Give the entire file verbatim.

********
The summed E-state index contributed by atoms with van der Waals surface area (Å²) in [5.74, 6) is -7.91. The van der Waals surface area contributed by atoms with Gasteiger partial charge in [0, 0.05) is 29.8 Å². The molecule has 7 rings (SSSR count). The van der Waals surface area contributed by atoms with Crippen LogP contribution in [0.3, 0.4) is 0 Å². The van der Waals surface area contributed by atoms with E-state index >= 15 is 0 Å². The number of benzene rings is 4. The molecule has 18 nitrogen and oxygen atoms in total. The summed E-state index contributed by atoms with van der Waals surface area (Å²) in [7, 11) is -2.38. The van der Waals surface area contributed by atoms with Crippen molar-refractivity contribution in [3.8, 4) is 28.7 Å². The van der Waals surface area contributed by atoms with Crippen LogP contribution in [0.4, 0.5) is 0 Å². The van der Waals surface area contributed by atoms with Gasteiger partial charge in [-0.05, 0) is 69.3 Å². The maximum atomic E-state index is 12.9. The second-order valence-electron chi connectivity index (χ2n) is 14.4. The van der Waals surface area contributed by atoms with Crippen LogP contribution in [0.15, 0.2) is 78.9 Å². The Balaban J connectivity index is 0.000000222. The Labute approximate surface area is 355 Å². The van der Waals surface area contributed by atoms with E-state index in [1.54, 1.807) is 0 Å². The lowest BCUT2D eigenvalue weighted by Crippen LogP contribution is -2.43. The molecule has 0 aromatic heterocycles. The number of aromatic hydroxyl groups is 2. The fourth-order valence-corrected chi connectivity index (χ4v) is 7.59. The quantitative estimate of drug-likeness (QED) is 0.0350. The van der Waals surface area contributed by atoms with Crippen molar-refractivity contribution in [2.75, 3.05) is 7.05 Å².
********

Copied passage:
The summed E-state index contributed by atoms with van der Waals surface area (Å²) in [5.74, 6) is -7.91. The van der Waals surface area contributed by atoms with Gasteiger partial charge in [0, 0.05) is 29.8 Å². The molecule has 7 rings (SSSR count). The van der Waals surface area contributed by atoms with Crippen LogP contribution in [0.3, 0.4) is 0 Å². The van der Waals surface area contributed by atoms with E-state index >= 15 is 0 Å². The number of benzene rings is 4. The molecule has 18 nitrogen and oxygen atoms in total. The summed E-state index contributed by atoms with van der Waals surface area (Å²) in [7, 11) is -2.38. The van der Waals surface area contributed by atoms with Crippen molar-refractivity contribution in [3.8, 4) is 28.7 Å². The van der Waals surface area contributed by atoms with Crippen LogP contribution in [0.4, 0.5) is 0 Å². The van der Waals surface area contributed by atoms with Gasteiger partial charge in [-0.05, 0) is 69.3 Å². The maximum atomic E-state index is 12.9. The second-order valence-electron chi connectivity index (χ2n) is 14.4. The van der Waals surface area contributed by atoms with Crippen LogP contribution in [0.15, 0.2) is 78.9 Å². The Balaban J connectivity index is 0.000000222. The Labute approximate surface area is 355 Å². The van der Waals surface area contributed by atoms with E-state index in [1.54, 1.807) is 0 Å². The lowest BCUT2D eigenvalue weighted by Crippen LogP contribution is -2.43. The molecule has 0 aromatic heterocycles. The number of aromatic hydroxyl groups is 2. The fourth-order valence-corrected chi connectivity index (χ4v) is 7.59. The quantitative estimate of drug-likeness (QED) is 0.0350. The van der Waals surface area contributed by atoms with Crippen molar-refractivity contribution in [2.75, 3.05) is 7.05 Å².